Here are 7 tips to avoid painful cramps so you can focus on passing the exam:
1. Handwrite a little every day
If you always type your notes at lectures, try handwriting in a lecture notepad instead. Do the first draft of an essay using pen on paper, then type up the second draft. Handwriting is a physical skill that gets better with practice.
2. Use a relaxed grip
In an exam, intense concentration might lead to gripping the pen too hard. Periodically check your grip is relaxed and loose.
3. Find a pen that’s right for you
Some people swear by gel or rollerball pens. Find a pen where the ink flows nicely. Search on the web the term ‘ergonomic pen’ and invest in one of those.
4. Size down your handwriting. Use small, tight letters; they take less time
5. Connect all your letters and avoid lifting your pen off the paper
Consider the word ‘it’.
In print style, you draw:
•the stroke of the i
•dot the i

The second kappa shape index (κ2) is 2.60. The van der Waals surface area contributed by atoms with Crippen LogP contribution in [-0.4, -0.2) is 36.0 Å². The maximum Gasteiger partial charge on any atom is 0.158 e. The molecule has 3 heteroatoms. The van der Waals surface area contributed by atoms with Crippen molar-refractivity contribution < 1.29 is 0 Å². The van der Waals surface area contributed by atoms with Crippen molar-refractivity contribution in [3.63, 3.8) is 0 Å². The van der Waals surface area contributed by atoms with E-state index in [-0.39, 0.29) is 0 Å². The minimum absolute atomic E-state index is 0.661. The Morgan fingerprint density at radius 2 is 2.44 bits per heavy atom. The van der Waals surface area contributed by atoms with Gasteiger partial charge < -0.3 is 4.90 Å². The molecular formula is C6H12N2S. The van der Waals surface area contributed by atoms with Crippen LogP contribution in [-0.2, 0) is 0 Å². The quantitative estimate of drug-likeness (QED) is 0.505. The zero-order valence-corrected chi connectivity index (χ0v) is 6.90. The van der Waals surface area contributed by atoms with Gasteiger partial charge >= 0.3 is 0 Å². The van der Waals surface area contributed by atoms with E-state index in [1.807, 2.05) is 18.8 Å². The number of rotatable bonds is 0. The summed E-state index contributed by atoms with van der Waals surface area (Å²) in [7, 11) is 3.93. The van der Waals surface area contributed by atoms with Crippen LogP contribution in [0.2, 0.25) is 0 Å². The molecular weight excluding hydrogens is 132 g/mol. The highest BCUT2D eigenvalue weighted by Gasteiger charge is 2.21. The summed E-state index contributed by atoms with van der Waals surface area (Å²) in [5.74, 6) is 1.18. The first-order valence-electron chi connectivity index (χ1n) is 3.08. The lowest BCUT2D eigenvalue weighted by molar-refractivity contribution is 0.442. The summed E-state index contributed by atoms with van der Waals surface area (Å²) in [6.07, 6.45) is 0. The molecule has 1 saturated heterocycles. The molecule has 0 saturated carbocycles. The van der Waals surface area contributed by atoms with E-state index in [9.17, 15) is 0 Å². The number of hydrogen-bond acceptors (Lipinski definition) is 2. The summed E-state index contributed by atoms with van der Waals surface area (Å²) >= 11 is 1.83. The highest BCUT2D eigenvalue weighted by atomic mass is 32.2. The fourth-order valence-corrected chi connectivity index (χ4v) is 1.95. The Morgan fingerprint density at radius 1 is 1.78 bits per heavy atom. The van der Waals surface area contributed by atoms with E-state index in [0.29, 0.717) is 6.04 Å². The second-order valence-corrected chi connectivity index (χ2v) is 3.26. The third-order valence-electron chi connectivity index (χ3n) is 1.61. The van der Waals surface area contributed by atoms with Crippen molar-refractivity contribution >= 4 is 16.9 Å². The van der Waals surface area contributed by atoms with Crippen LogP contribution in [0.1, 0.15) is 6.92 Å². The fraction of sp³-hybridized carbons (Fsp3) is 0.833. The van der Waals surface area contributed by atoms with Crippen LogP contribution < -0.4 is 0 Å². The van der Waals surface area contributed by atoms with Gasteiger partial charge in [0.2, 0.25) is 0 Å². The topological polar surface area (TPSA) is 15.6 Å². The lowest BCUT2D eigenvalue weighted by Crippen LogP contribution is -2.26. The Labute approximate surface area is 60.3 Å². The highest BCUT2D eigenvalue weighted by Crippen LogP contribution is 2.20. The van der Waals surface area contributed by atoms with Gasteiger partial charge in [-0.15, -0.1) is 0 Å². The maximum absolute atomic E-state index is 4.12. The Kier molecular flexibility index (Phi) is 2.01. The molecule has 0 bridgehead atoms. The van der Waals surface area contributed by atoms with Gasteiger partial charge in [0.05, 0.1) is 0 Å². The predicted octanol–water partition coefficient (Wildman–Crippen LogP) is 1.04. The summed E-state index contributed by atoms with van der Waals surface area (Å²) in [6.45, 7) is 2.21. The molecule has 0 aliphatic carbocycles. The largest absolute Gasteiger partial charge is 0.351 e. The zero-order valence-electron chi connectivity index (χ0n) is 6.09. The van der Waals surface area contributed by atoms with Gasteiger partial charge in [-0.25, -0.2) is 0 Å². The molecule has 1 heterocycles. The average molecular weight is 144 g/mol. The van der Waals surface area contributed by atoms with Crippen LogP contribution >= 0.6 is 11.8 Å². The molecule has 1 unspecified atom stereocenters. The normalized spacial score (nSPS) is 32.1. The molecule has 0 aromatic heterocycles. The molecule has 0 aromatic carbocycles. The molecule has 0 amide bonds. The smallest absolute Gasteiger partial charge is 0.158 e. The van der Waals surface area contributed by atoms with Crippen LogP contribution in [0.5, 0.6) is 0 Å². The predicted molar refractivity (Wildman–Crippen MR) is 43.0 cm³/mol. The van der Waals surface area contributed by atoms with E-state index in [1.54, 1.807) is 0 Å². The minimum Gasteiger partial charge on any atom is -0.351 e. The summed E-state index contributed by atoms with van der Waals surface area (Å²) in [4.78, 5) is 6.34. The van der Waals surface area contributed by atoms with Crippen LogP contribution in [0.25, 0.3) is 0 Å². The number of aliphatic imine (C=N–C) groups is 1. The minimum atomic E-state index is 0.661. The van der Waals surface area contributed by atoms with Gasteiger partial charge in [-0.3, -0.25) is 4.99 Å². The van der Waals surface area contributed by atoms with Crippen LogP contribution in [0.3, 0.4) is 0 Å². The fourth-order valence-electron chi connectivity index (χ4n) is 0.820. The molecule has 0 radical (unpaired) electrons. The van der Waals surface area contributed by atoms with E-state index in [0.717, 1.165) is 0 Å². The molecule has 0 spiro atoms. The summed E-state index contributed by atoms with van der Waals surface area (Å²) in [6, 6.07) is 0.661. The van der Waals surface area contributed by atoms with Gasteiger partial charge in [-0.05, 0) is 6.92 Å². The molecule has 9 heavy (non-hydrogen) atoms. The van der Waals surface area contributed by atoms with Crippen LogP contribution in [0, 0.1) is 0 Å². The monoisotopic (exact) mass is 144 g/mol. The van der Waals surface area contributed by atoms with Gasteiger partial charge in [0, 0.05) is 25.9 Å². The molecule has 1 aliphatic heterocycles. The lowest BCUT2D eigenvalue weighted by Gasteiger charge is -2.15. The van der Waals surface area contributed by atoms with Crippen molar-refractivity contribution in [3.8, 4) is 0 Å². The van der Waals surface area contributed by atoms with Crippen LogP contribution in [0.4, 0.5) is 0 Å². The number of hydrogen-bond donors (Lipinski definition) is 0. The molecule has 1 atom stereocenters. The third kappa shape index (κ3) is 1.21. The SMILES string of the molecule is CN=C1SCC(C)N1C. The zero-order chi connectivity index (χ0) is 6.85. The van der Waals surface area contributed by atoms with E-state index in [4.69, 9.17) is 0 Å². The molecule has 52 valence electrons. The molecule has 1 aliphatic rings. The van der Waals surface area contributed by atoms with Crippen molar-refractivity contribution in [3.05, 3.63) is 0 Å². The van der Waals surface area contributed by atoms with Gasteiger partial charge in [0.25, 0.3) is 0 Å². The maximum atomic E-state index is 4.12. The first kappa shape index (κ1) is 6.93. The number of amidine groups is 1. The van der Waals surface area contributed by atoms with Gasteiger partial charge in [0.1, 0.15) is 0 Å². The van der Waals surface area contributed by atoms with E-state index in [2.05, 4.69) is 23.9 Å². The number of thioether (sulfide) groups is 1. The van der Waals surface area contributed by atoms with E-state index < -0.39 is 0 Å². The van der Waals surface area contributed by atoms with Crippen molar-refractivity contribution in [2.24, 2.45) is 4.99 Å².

•the stroke of the t
•cross the t
That’s four movements, lifting the pen three times.
But in cursive style, it’s:
•the body of the i and t joined together in one movement
•then (working with the closest letter first) the stroke of the t
•then the dot of the i
That’s eliminated one lift of the pen off the paper.
Consider how many times you write the word ‘it’ in an essay, and it makes sense to practice the fastest way to handwrite in a cursive instead of print style.
Similarly, the word ‘the’. In print style, you might lift the pen after the body of the t, then cross the t,, then ‘he’. Try writing the body of the in one pen stroke, and cross the t at the end.
6. Spend the first 10 minutes of a lecture handwriting in the clearest, steadiest handwriting you can do
Only speed up when you have to, to keep up with the flow of ideas from the lecturer.
7. During an exam, start by stretching your fingers and rotating your wrist. Do this periodically during the test to keep your hands limber.